How To Efficiently Manage Your Images In WordPress

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You know how sometimes you find that you’ve been doing things the hard way for a long time, and then realize that if you’d only taken the time to think about it, there was a much easier way to do it? That’s how I was with managing the images in my sites. Since WP 2.7 there have been some expanded media options, but I just never took the time to think about how I might put them to good use until recently. I was sizing each image in Photoshop and I could never remember which site needed which size- basically wasting a lot of time on something that WordPress had already simplified for me.

If you’re new to WordPress, you might not be familiar with the media settings, so here’s a brief run through:

Under the Settings section at the bottom of your admin options at the left of the screen, click on Media and it will take you to this screen. media1You can see that there are 3 size settings to play with: Thumbnail, Medium and Large.  When an image is uploaded to WordPress, it will automatically generate 3 image sizes for your use. You can still use the full size image you uploaded of course, but you can also choose to use the various sizes that are generated in different ways on your site. In my site, I use the thumbnail size in my second column on the home page, the medium size in the first column and the large size in blog posts.

Large size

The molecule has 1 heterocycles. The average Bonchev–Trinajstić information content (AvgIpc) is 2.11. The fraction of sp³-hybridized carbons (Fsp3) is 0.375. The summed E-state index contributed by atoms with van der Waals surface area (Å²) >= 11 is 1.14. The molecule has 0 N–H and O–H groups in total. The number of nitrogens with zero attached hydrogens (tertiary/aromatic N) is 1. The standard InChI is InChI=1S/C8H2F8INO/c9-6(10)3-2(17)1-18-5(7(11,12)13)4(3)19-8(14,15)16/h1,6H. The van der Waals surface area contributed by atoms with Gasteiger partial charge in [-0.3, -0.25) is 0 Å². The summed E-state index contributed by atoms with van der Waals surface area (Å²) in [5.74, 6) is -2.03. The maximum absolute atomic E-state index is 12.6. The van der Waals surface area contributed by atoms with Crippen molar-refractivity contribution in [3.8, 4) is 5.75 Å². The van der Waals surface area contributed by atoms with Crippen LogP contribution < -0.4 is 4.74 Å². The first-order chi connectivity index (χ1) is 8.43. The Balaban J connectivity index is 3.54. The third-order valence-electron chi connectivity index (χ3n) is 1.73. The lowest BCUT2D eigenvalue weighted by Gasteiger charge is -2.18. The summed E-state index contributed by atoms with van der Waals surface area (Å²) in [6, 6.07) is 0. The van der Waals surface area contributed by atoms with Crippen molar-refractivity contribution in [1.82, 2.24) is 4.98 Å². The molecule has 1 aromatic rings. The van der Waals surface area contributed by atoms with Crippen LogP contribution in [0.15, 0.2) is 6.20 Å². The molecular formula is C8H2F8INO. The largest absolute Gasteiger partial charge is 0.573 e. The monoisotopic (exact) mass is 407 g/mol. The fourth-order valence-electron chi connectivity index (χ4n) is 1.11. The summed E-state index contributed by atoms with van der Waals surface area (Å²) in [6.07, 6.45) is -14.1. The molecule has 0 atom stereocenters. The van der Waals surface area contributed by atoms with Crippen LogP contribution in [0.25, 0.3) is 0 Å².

If you do nothing else, you might at least want to set the max width on the Large size image setting.  You can see I’ve got mine set to 448 pixels. This is because I know that the maximum size image my main content column will hold is 460 pixels, and my images are styled so that there is a 6 pixel border around them. The height is set very large, since this will be variable and I don’t necessarily want to limit it. This ensures that I will never try and put an image in a blog post that is too wide for the column. In some themes, depending on the browser, if you put in an image (or video) that is too wide for the column, it will break the theme and send your sidebars down to the bottom.

So, what if you don’t know the maximum width your theme can use? You can usually find the width of your main column in the CSS stylesheet using a add-on for Firefox called Firebug. Check out my overview on using Firebug for how to find the CSS styles for your theme. You could also install the MeasureIt add-on for Firefox and measure the column.

Medium size

Unless you’re using the medium size for a specific purpose, as on my site, the best width for this size might be about half of the large size. This will give you an image that you can align to the left or right and still have plenty of room for your text to wrap around it and look balanced. You could also use the medium size for a second thumbnail size depending on how you use images in your site.

Thumbnail size

This will be the size of the thumbnails in your image galleries, if you use that function. It is also most handy for setting the size of thumbnails that are regularly used in magazine-style themes (here’s a good post by Brian Gardner on this topic), or if you use thumbnails in your archive pages (see example here).

So, that little overview is probably basic for some, but WordPress has so many great features these days, it never hurts to go over some of the ways they can be put to good use!

Published on: August 10, 2009 | Category: How to | Tags: